Of All The Things… What Japanese Winter Looks Like   

Greetings to you all who read the Chit ChatCafe blogs and visit us! I’m Juliana, and I began working at CCC in summer,2017. I am from Finland, and I came to Japan in September 2016. I have alreadybeen in Japan for a year and a half! Basically this is my second winter here inSapporo, and I have plenty of experience with snow back in Finland, which hasmade my winter time in Sapporo very interesting. I had some expectations aboutthe Japanese before I came here, which I believe are similar to what other foreignershave thought of the Japanese people and the everyday life here. However, as Ihave spent more than a year here, I have realized that not all of myexpectations were met, and there is a surprising gap between how we handleeveryday things in Finland and here in Japan. I will mostly talk about commonthings like the snow and the houses’ heating systems.

Now, first of all, Finland is very coldcompared to Sapporo. On average, we have -20C , or -25C in winter. Some remoteplaces have -30C of freezing degrees. However, I always enjoyed my winters inFinland, because our houses are built to be very warm. We have three layers inour windows and thick walls with heat insulation, so it’s always +23C indoors.That’s why I was surprised to see in Japan that people have heaters. Why wouldyou need a heater if the house is warm by itself? Well, Japanese houses havevery thin windows and walls, so it gets very cold even indoors. I was verysurprised at this! Winter comes every year, so why not build better housesinstead of buying dangerous gas heaters?Of course there are many kinds of heaters such halogen and kerosene, but itnevertheless made me question the famous Japanese efficiency and thoughtfulness of Japan. Good houses are important, andseasons come every year.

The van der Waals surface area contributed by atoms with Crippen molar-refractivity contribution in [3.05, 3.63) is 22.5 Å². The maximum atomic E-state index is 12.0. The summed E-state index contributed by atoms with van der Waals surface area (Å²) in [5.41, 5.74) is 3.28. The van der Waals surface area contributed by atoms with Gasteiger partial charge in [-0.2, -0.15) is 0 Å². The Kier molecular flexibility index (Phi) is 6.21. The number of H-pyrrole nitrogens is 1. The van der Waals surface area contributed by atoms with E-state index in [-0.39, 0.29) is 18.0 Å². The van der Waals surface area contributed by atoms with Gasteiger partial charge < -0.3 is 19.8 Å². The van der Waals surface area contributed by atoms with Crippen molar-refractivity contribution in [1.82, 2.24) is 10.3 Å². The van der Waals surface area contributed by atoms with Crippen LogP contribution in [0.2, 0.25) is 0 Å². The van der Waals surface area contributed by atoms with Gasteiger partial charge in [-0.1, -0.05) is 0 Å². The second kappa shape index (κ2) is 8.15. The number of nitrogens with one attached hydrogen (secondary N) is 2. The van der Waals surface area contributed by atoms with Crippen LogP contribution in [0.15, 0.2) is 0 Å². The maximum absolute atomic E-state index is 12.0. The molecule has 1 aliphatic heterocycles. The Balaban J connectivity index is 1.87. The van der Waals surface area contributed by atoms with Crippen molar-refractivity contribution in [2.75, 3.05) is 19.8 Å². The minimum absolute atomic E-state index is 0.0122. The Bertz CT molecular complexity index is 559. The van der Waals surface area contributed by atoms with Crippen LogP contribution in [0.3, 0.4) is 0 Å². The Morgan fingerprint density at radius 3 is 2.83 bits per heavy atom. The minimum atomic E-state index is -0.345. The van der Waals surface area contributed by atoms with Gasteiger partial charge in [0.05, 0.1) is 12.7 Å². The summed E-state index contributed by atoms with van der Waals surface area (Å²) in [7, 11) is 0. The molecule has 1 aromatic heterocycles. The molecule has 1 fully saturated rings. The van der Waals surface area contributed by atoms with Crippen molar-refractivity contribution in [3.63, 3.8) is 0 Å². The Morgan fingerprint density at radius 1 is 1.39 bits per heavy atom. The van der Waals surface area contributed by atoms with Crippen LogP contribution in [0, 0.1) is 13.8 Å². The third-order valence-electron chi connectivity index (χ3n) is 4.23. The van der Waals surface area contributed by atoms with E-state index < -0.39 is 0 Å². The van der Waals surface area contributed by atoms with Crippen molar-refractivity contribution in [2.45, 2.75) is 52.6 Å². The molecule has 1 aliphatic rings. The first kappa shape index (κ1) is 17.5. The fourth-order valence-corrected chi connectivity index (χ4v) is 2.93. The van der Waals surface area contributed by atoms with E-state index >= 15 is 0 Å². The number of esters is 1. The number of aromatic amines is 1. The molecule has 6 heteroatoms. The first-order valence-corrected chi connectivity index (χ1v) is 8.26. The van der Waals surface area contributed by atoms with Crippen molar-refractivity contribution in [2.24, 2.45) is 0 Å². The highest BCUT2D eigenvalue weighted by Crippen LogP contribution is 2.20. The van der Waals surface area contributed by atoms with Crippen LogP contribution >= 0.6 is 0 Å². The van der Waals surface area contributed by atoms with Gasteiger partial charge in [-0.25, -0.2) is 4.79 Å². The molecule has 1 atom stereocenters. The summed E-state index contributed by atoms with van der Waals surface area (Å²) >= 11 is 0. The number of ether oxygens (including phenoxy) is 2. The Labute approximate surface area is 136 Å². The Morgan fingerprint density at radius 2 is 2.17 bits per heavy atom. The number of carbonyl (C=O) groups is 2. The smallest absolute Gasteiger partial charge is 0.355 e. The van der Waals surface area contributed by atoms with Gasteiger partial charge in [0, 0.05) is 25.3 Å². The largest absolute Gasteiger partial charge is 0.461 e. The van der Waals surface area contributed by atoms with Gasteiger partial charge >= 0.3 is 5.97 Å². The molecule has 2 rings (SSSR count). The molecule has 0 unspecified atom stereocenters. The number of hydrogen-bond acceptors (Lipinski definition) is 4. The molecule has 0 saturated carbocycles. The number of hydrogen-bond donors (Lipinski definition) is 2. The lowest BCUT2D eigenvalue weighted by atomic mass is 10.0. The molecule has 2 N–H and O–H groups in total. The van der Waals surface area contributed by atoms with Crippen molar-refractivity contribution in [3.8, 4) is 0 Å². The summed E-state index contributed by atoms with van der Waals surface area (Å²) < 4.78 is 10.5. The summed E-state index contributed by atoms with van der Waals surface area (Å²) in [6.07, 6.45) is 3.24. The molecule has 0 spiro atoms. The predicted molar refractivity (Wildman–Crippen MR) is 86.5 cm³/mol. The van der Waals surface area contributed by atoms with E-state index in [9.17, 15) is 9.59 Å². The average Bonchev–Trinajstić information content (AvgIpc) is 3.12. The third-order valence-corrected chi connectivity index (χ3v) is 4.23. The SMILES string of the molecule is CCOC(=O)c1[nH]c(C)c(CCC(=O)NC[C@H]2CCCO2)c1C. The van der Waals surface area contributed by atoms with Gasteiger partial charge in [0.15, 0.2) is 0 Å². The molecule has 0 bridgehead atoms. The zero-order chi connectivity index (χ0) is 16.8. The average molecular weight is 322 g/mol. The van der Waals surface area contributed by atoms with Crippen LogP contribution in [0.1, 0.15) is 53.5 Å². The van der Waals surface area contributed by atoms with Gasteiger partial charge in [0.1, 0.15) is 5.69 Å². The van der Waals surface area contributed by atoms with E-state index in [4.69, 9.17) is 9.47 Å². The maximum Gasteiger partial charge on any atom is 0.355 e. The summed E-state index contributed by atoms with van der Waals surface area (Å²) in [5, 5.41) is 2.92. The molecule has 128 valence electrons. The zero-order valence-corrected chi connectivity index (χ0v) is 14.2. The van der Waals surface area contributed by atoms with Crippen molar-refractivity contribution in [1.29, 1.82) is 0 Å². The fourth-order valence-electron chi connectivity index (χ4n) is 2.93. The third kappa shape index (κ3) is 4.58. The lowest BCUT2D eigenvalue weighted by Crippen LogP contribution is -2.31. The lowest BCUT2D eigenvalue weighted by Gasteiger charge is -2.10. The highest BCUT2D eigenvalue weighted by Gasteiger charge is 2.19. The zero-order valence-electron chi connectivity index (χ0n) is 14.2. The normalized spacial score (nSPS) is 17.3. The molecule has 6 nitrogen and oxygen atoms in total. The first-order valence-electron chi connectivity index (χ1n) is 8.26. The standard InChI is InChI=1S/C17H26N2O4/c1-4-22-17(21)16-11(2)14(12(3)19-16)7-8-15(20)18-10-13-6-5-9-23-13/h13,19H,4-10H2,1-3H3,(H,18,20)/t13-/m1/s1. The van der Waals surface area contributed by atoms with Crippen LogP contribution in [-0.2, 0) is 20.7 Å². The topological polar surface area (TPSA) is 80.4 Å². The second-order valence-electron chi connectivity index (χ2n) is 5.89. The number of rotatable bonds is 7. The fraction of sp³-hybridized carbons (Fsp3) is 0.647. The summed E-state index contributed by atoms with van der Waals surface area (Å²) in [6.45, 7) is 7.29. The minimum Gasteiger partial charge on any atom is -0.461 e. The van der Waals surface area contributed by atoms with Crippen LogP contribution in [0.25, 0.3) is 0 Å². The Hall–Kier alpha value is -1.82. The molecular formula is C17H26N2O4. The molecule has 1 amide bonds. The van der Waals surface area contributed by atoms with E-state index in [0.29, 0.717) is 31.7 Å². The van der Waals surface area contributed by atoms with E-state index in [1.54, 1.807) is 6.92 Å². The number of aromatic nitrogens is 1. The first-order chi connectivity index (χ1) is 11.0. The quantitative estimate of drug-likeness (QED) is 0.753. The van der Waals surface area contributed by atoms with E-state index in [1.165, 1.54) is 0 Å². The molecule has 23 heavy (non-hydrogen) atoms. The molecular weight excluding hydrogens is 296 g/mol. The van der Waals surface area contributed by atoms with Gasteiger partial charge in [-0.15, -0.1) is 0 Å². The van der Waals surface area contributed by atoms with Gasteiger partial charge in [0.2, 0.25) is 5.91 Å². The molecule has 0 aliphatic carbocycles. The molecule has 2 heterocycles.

Another thing that surprised me in the winterof 2016-2017 (and still does) is the way Hokkaido handles snow. The very firstproper snow that I experienced here in Sapporo was before Christmas of 2016. Iwas going to my part-time job at the Munchen Christmas Market in Odori, butsuddenly the way to the subway was full of snow. It was already past noon, butthe road apart from the car lane was full of snow, and I ended up falling overa lot. I was very confused. In Finland, that amount of snow would have beentaken out of the road by 08:00 in the morning by the city’s own snow plowers.But there it was, all the snow in Sapporo. Only a small, narrow path forpedestrians to walk on, and sprain their ankles in the bumpy snow. Even if mostof the snow is taken from the road, it still leaves ice behind, and walkinggets slippery. In Finland we use rocksand to make the roads easier to walk on, and so does Sapporo. However, here inSapporo it is up to every person to sprinkle the sand on the road, it’s not thecity’s responsibility. Most of the time, the amount of sand is nowhere nearenough in Sapporo. I was especially worried for all of the elderly people,grandmothers and grandfathers of Sapporo. It’s very difficult for older peopleto move around in winter, and if they break their bones, they may not be ableto walk.

In Sapporo, it is cold indoors, and walkingaround can be extremely difficult at times. Because of this kind of winter herein Sapporo, I have sometimes missed Finland. However, surprisingly, I like thequality of the snow more here in Sapporo. It’s soft, airy, dry, powdery. It’slike the ultimate winter wonderland. Nowadays in Finland, it’s not guaranteedto snow for Christmas, which is a shame. But here in Sapporo we get snow quiteearly, which feels good in December. A snowy Sapporo looks the best with themountains in clear view. This is what I like about winter in Sapporo.

How do you feel about winter here in Sapporo?


Juliana (Finland)


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by chitchatcafe | 2018-02-03 17:36

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